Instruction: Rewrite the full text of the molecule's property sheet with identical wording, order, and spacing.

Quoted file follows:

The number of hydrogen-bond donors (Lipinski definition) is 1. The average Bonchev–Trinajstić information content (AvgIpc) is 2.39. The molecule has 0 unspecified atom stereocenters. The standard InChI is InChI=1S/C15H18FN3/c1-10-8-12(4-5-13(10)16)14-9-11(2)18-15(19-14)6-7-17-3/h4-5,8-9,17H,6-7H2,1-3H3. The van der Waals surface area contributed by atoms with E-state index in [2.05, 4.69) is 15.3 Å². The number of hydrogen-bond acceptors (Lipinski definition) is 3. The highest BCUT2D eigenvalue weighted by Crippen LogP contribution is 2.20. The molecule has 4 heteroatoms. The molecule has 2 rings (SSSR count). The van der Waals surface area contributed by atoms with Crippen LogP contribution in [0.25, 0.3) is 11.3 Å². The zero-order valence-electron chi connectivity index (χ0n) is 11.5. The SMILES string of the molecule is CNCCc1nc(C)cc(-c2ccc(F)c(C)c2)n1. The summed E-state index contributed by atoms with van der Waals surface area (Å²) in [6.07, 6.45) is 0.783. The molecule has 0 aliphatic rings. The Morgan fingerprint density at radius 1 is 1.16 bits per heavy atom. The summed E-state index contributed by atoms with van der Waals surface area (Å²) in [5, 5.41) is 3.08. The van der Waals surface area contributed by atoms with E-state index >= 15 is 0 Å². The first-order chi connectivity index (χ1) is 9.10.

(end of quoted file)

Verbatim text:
The number of hydrogen-bond donors (Lipinski definition) is 1. The average Bonchev–Trinajstić information content (AvgIpc) is 2.39. The molecule has 0 unspecified atom stereocenters. The standard InChI is InChI=1S/C15H18FN3/c1-10-8-12(4-5-13(10)16)14-9-11(2)18-15(19-14)6-7-17-3/h4-5,8-9,17H,6-7H2,1-3H3. The van der Waals surface area contributed by atoms with E-state index in [2.05, 4.69) is 15.3 Å². The number of hydrogen-bond acceptors (Lipinski definition) is 3. The highest BCUT2D eigenvalue weighted by Crippen LogP contribution is 2.20. The molecule has 4 heteroatoms. The molecule has 2 rings (SSSR count). The van der Waals surface area contributed by atoms with Crippen LogP contribution in [0.25, 0.3) is 11.3 Å². The zero-order valence-electron chi connectivity index (χ0n) is 11.5. The SMILES string of the molecule is CNCCc1nc(C)cc(-c2ccc(F)c(C)c2)n1. The summed E-state index contributed by atoms with van der Waals surface area (Å²) in [6.07, 6.45) is 0.783. The molecule has 0 aliphatic rings. The Morgan fingerprint density at radius 1 is 1.16 bits per heavy atom. The summed E-state index contributed by atoms with van der Waals surface area (Å²) in [5, 5.41) is 3.08. The van der Waals surface area contributed by atoms with E-state index >= 15 is 0 Å². The first-order chi connectivity index (χ1) is 9.10.